MIAMI (WSVN) – Even before the hard hit that caused a medical emergency for Buffalo Bills safety Damar Hamlin, talk of encouraging young athletes to participate in less combative sports has been on the rise among many families to keep their children safe.
“When I saw him aggressively using his radio and pointing, I knew at that point there was something wrong,” said Tony Sands, a trainer with a youth football team, the Miami Elite Lions. “Now I have to see what the mindset of my new athletes is.”
From those who coach to parents and grandparents, Demar Hamlin’s chilling prime-time injury during Monday night football was a time for many to take stock of the game of football and its potential dangers.
“I got scared because I believe we all like it but it’s a dangerous sport,” said one grandmother. “I wouldn’t want my grandkids to continue to do that, honestly.”
Uchenna Ezewike, 22, started playing football here at Miramar Regional Park 12 years ago and he is keeping up with his training on his long break from the University of Massachusetts where he is on a full scholarship because of his skills in football.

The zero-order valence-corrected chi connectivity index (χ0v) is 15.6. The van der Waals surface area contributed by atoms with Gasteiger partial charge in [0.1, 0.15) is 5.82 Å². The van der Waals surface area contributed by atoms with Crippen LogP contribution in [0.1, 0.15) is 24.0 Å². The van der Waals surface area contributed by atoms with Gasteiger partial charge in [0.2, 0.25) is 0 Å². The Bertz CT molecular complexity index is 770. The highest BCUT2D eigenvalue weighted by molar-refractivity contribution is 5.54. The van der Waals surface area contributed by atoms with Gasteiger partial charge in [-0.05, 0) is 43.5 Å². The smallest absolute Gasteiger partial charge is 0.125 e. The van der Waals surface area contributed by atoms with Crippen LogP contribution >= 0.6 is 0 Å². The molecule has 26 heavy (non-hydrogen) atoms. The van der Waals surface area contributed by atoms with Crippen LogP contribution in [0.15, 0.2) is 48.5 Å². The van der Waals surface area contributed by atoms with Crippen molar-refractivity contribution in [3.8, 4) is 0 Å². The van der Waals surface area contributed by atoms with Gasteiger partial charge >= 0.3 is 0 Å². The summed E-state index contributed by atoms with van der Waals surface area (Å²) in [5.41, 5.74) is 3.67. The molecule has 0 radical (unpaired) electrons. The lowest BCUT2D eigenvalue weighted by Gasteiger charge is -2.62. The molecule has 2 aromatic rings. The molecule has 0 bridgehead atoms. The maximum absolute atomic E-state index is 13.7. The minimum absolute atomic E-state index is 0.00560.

“I wasn’t watching it live but once it happened, I saw it all on Twitter and Instagram,” he said. “It’s very scary but we love this game and we wouldn’t trade it for anything else.”
J.J. Hosking’s mother will no longer let him play and his father, Jovanny, said the fear of injury is the reason.
“I played football when I was young, but I’d rather he stick to baseball,” said Jovanny.
Erika Savage, who grew up playing basketball and volleyball, said every sport has risk and that coaching is key.
“My whole family is a football family,” she said. “You just gotta make sure you check up on your players and care about them as a person. Not just as a player making money.”
“We have to get our guys prepared for the impacts that this game has,” said Sands.
One thing they all agree on is a desire to see Hamlin recover.
Virgil Lemons and Amariyon Benefield play for the Miami Elite Lions and they are aware of the precautions that come with the sport.
“[I know] I can get hurt badly but when I’m out on the field, I just have to throw it out of my mind,” said Lemons.
“There is some second-guessing but some people have so much love for the game and they’re not going to stop playing it,” said Benefield. “What happened to Hamlin was unfortunate but you never know when it can be your last day playing the sport you love.”
In the meantime, a new generation of football players continues to train for their turn.
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